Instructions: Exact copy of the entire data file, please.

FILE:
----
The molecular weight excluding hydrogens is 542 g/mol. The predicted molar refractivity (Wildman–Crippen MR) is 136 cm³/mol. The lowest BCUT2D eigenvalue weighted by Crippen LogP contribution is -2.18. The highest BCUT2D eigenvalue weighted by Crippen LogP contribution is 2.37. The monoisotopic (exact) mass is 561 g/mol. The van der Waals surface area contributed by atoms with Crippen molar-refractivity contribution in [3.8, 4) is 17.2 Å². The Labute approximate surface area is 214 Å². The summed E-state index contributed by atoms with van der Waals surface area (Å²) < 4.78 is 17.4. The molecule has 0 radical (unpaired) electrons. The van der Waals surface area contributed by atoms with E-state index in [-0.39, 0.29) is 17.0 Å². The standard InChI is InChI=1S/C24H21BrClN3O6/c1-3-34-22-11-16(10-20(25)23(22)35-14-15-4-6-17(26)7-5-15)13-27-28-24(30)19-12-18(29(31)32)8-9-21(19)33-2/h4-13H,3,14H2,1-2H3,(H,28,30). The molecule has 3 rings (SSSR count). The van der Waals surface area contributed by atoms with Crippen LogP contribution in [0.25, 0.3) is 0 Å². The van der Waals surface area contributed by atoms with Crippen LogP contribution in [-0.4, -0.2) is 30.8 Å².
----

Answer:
The molecular weight excluding hydrogens is 542 g/mol. The predicted molar refractivity (Wildman–Crippen MR) is 136 cm³/mol. The lowest BCUT2D eigenvalue weighted by Crippen LogP contribution is -2.18. The highest BCUT2D eigenvalue weighted by Crippen LogP contribution is 2.37. The monoisotopic (exact) mass is 561 g/mol. The van der Waals surface area contributed by atoms with Crippen molar-refractivity contribution in [3.8, 4) is 17.2 Å². The Labute approximate surface area is 214 Å². The summed E-state index contributed by atoms with van der Waals surface area (Å²) < 4.78 is 17.4. The molecule has 0 radical (unpaired) electrons. The van der Waals surface area contributed by atoms with E-state index in [-0.39, 0.29) is 17.0 Å². The standard InChI is InChI=1S/C24H21BrClN3O6/c1-3-34-22-11-16(10-20(25)23(22)35-14-15-4-6-17(26)7-5-15)13-27-28-24(30)19-12-18(29(31)32)8-9-21(19)33-2/h4-13H,3,14H2,1-2H3,(H,28,30). The molecule has 3 rings (SSSR count). The van der Waals surface area contributed by atoms with Crippen LogP contribution in [0.25, 0.3) is 0 Å². The van der Waals surface area contributed by atoms with Crippen LogP contribution in [-0.4, -0.2) is 30.8 Å².